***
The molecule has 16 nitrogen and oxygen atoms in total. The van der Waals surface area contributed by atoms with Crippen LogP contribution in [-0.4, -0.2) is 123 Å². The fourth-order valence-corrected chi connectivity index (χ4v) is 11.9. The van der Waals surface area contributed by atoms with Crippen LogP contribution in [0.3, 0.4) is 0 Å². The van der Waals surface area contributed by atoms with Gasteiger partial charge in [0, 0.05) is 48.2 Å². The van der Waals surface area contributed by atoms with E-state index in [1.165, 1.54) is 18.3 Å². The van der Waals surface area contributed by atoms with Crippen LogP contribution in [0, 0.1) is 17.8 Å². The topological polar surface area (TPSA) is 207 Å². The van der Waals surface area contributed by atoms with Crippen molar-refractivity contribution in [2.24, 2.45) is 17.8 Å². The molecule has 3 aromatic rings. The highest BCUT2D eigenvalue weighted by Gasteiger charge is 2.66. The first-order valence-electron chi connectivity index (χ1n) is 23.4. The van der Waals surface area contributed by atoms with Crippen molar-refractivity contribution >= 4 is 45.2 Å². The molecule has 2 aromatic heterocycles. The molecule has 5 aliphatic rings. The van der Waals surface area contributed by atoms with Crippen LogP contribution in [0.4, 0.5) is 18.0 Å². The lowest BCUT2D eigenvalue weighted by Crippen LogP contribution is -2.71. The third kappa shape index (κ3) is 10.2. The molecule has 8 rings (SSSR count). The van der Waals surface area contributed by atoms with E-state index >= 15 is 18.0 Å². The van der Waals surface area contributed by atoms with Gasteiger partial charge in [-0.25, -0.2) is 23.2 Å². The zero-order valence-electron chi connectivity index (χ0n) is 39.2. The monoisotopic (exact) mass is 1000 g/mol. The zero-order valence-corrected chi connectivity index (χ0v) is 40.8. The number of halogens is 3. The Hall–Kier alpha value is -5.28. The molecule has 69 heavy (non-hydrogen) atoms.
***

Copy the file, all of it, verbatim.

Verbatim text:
The molecule has 16 nitrogen and oxygen atoms in total. The van der Waals surface area contributed by atoms with Crippen LogP contribution in [-0.4, -0.2) is 123 Å². The fourth-order valence-corrected chi connectivity index (χ4v) is 11.9. The van der Waals surface area contributed by atoms with Crippen LogP contribution in [0.3, 0.4) is 0 Å². The van der Waals surface area contributed by atoms with Gasteiger partial charge in [0, 0.05) is 48.2 Å². The van der Waals surface area contributed by atoms with E-state index in [1.165, 1.54) is 18.3 Å². The van der Waals surface area contributed by atoms with Crippen LogP contribution in [0, 0.1) is 17.8 Å². The topological polar surface area (TPSA) is 207 Å². The van der Waals surface area contributed by atoms with Crippen molar-refractivity contribution in [2.24, 2.45) is 17.8 Å². The molecule has 3 aromatic rings. The highest BCUT2D eigenvalue weighted by Gasteiger charge is 2.66. The first-order valence-electron chi connectivity index (χ1n) is 23.4. The van der Waals surface area contributed by atoms with Crippen molar-refractivity contribution >= 4 is 45.2 Å². The molecule has 2 aromatic heterocycles. The molecule has 5 aliphatic rings. The van der Waals surface area contributed by atoms with Crippen LogP contribution in [0.4, 0.5) is 18.0 Å². The lowest BCUT2D eigenvalue weighted by Crippen LogP contribution is -2.71. The third kappa shape index (κ3) is 10.2. The molecule has 8 rings (SSSR count). The van der Waals surface area contributed by atoms with E-state index >= 15 is 18.0 Å². The van der Waals surface area contributed by atoms with Gasteiger partial charge in [-0.25, -0.2) is 23.2 Å². The zero-order valence-electron chi connectivity index (χ0n) is 39.2. The monoisotopic (exact) mass is 1000 g/mol. The zero-order valence-corrected chi connectivity index (χ0v) is 40.8. The number of halogens is 3. The Hall–Kier alpha value is -5.28. The molecule has 69 heavy (non-hydrogen) atoms.